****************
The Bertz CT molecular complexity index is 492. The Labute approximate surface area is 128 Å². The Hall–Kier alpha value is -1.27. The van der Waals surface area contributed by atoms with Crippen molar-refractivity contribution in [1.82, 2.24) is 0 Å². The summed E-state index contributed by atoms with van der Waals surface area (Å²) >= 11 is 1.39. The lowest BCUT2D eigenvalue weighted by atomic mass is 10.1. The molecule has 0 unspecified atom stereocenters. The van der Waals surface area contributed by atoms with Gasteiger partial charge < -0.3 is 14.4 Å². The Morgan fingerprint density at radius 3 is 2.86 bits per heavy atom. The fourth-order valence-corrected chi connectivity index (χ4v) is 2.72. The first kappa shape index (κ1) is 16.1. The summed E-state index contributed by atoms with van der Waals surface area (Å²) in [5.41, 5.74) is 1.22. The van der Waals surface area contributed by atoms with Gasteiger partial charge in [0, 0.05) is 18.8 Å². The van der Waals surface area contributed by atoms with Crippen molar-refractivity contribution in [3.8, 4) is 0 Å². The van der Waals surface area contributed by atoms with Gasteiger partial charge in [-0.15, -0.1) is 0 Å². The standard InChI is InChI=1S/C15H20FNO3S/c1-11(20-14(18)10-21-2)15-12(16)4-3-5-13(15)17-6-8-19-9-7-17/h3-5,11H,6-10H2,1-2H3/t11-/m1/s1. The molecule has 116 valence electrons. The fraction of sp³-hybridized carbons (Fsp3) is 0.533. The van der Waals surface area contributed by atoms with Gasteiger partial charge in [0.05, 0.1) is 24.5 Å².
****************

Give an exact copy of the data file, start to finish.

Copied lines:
The Bertz CT molecular complexity index is 492. The Labute approximate surface area is 128 Å². The Hall–Kier alpha value is -1.27. The van der Waals surface area contributed by atoms with Crippen molar-refractivity contribution in [1.82, 2.24) is 0 Å². The summed E-state index contributed by atoms with van der Waals surface area (Å²) >= 11 is 1.39. The lowest BCUT2D eigenvalue weighted by atomic mass is 10.1. The molecule has 0 unspecified atom stereocenters. The van der Waals surface area contributed by atoms with Gasteiger partial charge < -0.3 is 14.4 Å². The Morgan fingerprint density at radius 3 is 2.86 bits per heavy atom. The fourth-order valence-corrected chi connectivity index (χ4v) is 2.72. The first kappa shape index (κ1) is 16.1. The summed E-state index contributed by atoms with van der Waals surface area (Å²) in [5.41, 5.74) is 1.22. The van der Waals surface area contributed by atoms with Gasteiger partial charge in [0, 0.05) is 18.8 Å². The van der Waals surface area contributed by atoms with Crippen molar-refractivity contribution in [3.8, 4) is 0 Å². The van der Waals surface area contributed by atoms with Gasteiger partial charge in [-0.15, -0.1) is 0 Å². The standard InChI is InChI=1S/C15H20FNO3S/c1-11(20-14(18)10-21-2)15-12(16)4-3-5-13(15)17-6-8-19-9-7-17/h3-5,11H,6-10H2,1-2H3/t11-/m1/s1. The molecule has 116 valence electrons. The fraction of sp³-hybridized carbons (Fsp3) is 0.533. The van der Waals surface area contributed by atoms with Gasteiger partial charge in [0.05, 0.1) is 24.5 Å².